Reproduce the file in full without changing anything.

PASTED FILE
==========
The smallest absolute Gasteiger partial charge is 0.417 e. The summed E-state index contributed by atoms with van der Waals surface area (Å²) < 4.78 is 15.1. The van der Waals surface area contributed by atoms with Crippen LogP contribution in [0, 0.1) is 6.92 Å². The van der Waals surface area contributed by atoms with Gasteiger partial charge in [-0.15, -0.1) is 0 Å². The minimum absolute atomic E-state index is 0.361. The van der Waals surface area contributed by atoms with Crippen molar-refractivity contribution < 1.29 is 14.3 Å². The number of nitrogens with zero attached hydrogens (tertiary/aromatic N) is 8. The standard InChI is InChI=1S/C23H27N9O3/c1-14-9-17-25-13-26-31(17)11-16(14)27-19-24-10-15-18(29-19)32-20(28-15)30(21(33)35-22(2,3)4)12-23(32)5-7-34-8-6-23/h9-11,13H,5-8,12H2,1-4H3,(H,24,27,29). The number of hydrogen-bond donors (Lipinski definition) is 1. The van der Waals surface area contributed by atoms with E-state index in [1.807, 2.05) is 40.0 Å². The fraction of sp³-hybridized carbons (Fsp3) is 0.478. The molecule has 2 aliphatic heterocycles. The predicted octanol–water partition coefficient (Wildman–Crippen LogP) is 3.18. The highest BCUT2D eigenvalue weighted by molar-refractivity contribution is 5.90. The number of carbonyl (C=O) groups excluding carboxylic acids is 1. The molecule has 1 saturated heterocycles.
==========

The smallest absolute Gasteiger partial charge is 0.417 e. The summed E-state index contributed by atoms with van der Waals surface area (Å²) < 4.78 is 15.1. The van der Waals surface area contributed by atoms with Crippen LogP contribution in [0, 0.1) is 6.92 Å². The van der Waals surface area contributed by atoms with Gasteiger partial charge in [-0.15, -0.1) is 0 Å². The minimum absolute atomic E-state index is 0.361. The van der Waals surface area contributed by atoms with Crippen molar-refractivity contribution < 1.29 is 14.3 Å². The number of nitrogens with zero attached hydrogens (tertiary/aromatic N) is 8. The standard InChI is InChI=1S/C23H27N9O3/c1-14-9-17-25-13-26-31(17)11-16(14)27-19-24-10-15-18(29-19)32-20(28-15)30(21(33)35-22(2,3)4)12-23(32)5-7-34-8-6-23/h9-11,13H,5-8,12H2,1-4H3,(H,24,27,29). The number of hydrogen-bond donors (Lipinski definition) is 1. The van der Waals surface area contributed by atoms with E-state index in [1.807, 2.05) is 40.0 Å². The fraction of sp³-hybridized carbons (Fsp3) is 0.478. The molecule has 2 aliphatic heterocycles. The predicted octanol–water partition coefficient (Wildman–Crippen LogP) is 3.18. The highest BCUT2D eigenvalue weighted by molar-refractivity contribution is 5.90. The number of carbonyl (C=O) groups excluding carboxylic acids is 1. The molecule has 1 saturated heterocycles.